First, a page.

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Education Policy and Social Analysis
Teachers College, Columbia University
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Education Policy and Social Analysis

News from EPSA

Jeffrey Henig quoted in articles in the Los Angeles Times and The Washington Post.

On February 8th, Professor Jeffrey Henig was quoted in two articles: in the Los Angeles Times' piece, which discussed the Broad Foundation suspension of its $1-million prize for top-performing urban school districts, and in the Washington Post's piece, which discussed the ouster of Joshua Starr as superintendent in Montgomery County, MD. Published: 2/9/2015 11:41:00 AM

Priscilla Wohlstetter and David Houston's commentary in TC REcord

A commentary "Rage Against the Regime: The Reform of Education Policy in New York City." by Prof. Priscilla Wohlstetter and David Houston (Ph.D. in Politics and Education) was published in TC Record on January 30, 2015 This commentary traces the transition of education policy from the Bloomberg-Klein years to the current administration of Mayor Bill de Blasio and Schools Chancellor Carmen Farina a year into their tenure. Published: 2/6/2015 11:57:00 AM

Another successful run for the Federal Policy Institute course with Prof. Sharon Lynn Kagan

EPSA course, Federal Policy Institute EDPA 4899, offered during fall semesters and led by Professor Sharon Lynn Kagan, has had another successful run. It continued into January 2015, when students had a rare week-long opportunity to work with education policy experts in Washington D.C. The course will finish in February with students presentations. Published: 2/3/2015 2:45:00 PM

NY Times Cites Peter Bergman's Study

The NY Times story, "Helping the Poor in Education: The Power of a Simple Nudge," cites Professor Bergman's work with a Los Angeles school sending personalized text messages to parents of middle and high school students. Published: 1/19/2015 1:30:00 PM

Thomas Bailey Widely Quoted in Major Media Outlets on President Obama's Proposed Community College Plan

Professor Bailey was quoted in multiple news stories about President Obama's proposed plan to offer students two years of free tuition at community colleges, including those in the New York Times, Washington Post, and Wall Street Journal. Published: 1/11/2015 5:39:00 PM

USA Today Story on Diversity Quotes Amy Stuart Wells

Professor Wells states that consciously bringing together students of different races is useful and that putting kids in segregated schools "is not good preparation for the 21st century." Published: 1/11/2015 5:24:00 PM

Basil Smikle, P&E Ph.D. student, in the NYT, April 18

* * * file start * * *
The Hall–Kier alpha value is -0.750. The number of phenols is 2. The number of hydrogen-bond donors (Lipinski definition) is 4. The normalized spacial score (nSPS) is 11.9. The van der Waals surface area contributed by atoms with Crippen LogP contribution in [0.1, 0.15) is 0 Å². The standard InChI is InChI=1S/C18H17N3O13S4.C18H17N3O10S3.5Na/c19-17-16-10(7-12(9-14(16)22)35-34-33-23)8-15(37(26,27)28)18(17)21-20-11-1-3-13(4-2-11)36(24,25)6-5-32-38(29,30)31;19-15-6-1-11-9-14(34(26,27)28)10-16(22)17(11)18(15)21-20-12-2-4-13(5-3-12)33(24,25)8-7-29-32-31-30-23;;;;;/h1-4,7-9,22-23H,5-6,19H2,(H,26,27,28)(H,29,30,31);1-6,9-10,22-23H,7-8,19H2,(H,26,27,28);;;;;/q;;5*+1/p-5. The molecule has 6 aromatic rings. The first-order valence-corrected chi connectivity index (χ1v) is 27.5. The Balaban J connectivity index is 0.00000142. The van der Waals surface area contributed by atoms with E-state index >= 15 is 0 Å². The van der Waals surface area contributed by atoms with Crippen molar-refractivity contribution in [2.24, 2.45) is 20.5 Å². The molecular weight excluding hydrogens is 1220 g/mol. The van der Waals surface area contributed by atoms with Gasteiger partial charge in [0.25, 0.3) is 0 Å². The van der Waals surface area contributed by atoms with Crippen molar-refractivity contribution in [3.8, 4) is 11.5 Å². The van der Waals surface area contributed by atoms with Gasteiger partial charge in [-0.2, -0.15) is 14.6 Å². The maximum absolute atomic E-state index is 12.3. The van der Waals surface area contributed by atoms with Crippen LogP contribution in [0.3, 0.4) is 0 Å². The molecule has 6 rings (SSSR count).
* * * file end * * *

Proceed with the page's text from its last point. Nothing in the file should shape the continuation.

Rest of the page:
The Room for Debate section of the New York Times.

Too Concerned With Re-election to Compromise

Basil Smikle is a political strategist and an adjunct professor at Columbia University's School of International and Public Affairs.

APRIL 18, 2013

President Obama’s rare public display of exasperation and animus after the defeat of bipartisan gun control in the Senate was unmistakable. He could only bemoan the handful of senators -- four of them Democrats -- derailing the hopes of 90 percent of America. Sadly, there are many reasons for the derailment of the gun bills, at the local level and by our legislative process.

The founding fathers were concerned about excessive and direct democracy and favored representative government, which proscribes simple majority influence on policy issues. Our Constitution and subsequent laws governing legislative processes have at times expanded or curtailed the influence of the legislative power. But even in a revered body like the Senate, the arcane rules -- like the filibuster -- undermine majority preferences instead of acquiescing to them.

Closer to home, the hard truth is that many legislators are concerned with re-election rather than building consensus around issues that preoccupy their constituents. Their election imperatives are fueled by the will of a few active voters and powerful interest groups.

Despite the trends that should indicate the opposite, research shows that political participation is declining in this country. Loopholes in campaign finance laws and the Supreme Court’s decision in Citizens United have encouraged organizations to infuse vulgar amounts of money and resources into campaigns. Unless we prevent senators from hiding behind parliamentary procedure and make them more responsive to the population, ordinary Americans will lose participatory power and suffer under the tyranny of the minority.
 

 

(4/18/2013)

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